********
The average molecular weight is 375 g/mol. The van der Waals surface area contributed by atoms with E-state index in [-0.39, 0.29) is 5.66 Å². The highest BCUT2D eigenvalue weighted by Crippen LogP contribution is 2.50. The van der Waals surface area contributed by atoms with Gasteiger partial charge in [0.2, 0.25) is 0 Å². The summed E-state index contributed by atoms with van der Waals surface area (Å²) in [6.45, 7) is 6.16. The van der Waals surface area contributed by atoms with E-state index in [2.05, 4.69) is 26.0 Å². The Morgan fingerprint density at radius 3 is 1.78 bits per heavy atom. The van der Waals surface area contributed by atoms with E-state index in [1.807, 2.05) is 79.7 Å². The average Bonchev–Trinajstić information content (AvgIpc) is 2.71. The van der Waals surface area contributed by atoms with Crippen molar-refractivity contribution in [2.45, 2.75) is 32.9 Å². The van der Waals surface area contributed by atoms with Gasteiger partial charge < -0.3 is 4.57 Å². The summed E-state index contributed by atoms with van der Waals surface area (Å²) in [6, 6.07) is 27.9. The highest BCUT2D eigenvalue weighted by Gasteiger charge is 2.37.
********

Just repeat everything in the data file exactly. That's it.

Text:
The average molecular weight is 375 g/mol. The van der Waals surface area contributed by atoms with E-state index in [-0.39, 0.29) is 5.66 Å². The highest BCUT2D eigenvalue weighted by Crippen LogP contribution is 2.50. The van der Waals surface area contributed by atoms with Gasteiger partial charge in [0.2, 0.25) is 0 Å². The summed E-state index contributed by atoms with van der Waals surface area (Å²) in [6.45, 7) is 6.16. The van der Waals surface area contributed by atoms with E-state index in [2.05, 4.69) is 26.0 Å². The Morgan fingerprint density at radius 3 is 1.78 bits per heavy atom. The van der Waals surface area contributed by atoms with E-state index in [1.807, 2.05) is 79.7 Å². The average Bonchev–Trinajstić information content (AvgIpc) is 2.71. The van der Waals surface area contributed by atoms with Crippen molar-refractivity contribution in [2.45, 2.75) is 32.9 Å². The van der Waals surface area contributed by atoms with Gasteiger partial charge < -0.3 is 4.57 Å². The summed E-state index contributed by atoms with van der Waals surface area (Å²) in [6, 6.07) is 27.9. The highest BCUT2D eigenvalue weighted by Gasteiger charge is 2.37.